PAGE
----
THE SUCCESSFUL INDIE WRITER
Starting As a Writer by Dale T. Phillips
Some of the basic questions a starting writer has:
How do I write?
What do I write?
How do I publish?
How do I promote and sell?
“If you don’t have time to read, you don’t have the time (or the tools) to write. Simple as that.”
― Stephen King
King is right on this. To be successful in selling fiction, you really must be in love with reading. You’ve got to know how words are put together to make a compelling story, you’ve got to know what works in telling a story, and what doesn’t work. You’ve got to know the field you’re competing in. If you write in a genre, you must know the tropes and conventions of that genre. Storytellers enjoy the stories of others, and learn from them. Walking through a house frame doesn’t make you a carpenter, it’s having the tools and skills and experience to know how things are put together. As a master carpenter is a craftsman, making things fit, functional, and looking good, so must you be with your writing.
You don’t need a college degree, or specialized training. While it’s helpful to improve through workshops, writing programs, mentoring, critique groups, reader feedback, you can learn much on your own through focused study and practice, practice, practice. Always be improving. The more you write, the better you should get, because the study and the practice works to improve what you do. The “Ten-thousand-hour rule” is much more complex than just putting in that number of hours to get successful. You need specific, focused practice.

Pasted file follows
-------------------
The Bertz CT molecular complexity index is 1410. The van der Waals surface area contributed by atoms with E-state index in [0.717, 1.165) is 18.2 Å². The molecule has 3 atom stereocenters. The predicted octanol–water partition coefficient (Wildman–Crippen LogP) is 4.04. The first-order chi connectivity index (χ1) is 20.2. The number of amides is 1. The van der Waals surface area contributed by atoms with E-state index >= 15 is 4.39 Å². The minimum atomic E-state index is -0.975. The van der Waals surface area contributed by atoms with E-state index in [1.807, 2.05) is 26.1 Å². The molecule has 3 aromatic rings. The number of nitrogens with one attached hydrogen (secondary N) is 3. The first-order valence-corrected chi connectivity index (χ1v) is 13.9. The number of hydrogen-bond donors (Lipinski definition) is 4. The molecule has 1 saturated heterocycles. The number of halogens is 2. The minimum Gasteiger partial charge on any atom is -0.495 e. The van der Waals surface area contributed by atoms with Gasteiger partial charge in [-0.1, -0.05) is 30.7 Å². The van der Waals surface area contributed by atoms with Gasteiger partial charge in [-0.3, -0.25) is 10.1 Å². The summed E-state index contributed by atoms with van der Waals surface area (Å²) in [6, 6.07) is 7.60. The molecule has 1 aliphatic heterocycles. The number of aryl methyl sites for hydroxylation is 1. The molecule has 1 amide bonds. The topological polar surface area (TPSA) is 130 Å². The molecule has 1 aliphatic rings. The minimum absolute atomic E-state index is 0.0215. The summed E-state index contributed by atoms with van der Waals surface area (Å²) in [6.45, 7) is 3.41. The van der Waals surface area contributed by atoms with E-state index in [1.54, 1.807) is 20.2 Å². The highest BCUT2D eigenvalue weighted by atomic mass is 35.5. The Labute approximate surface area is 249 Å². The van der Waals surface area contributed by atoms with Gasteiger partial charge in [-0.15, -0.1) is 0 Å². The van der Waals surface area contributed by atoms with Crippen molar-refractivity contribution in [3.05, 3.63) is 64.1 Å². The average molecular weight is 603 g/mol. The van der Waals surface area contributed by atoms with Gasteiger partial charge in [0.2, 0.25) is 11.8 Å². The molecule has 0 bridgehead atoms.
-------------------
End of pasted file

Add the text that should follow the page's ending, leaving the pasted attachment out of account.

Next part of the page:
There are hundreds of books that tell you how to become a better writer, and they can be your writing program. You should be familiar with at least some of the best of them, and absorb their lessons. See what the writers you admire recommend. Every year, you should have gone through some craft lessons that will make your writing better. Even now, I’ll come across some piece of advice that helps me get unstuck from some thorny issue I’m having with the telling of a tale. These are tips from professional writers who’ve been there, and most of your issues will have been discussed somewhere. Having a broad and deep knowledge of the lessons of the writing craft books is a substantial help in becoming a successful writer.
Are you familiar with how tales are told in different Points of View (POV)? Story arcs? The hero’s journey? Beats in story structure? The unreliable narrator? Foreshadowing? The surprise ending or twist? All this and more should be part of your craft knowledge.
The answer to when to write is whenever you can, and whatever works for you: morning, noon, night, lunch breaks, vacations, whenever. Having the habit of writing is supreme, because it makes you practice a lot, which gets you better quicker, and produces more output. A mere 500 words a day, most days, gives you the word count of several novels in the course of a year. Don’t wait for the perfect time or for inspiration, they may not come as often as needed. Put words down as often as possible, even if they’re not good. They’ll get better.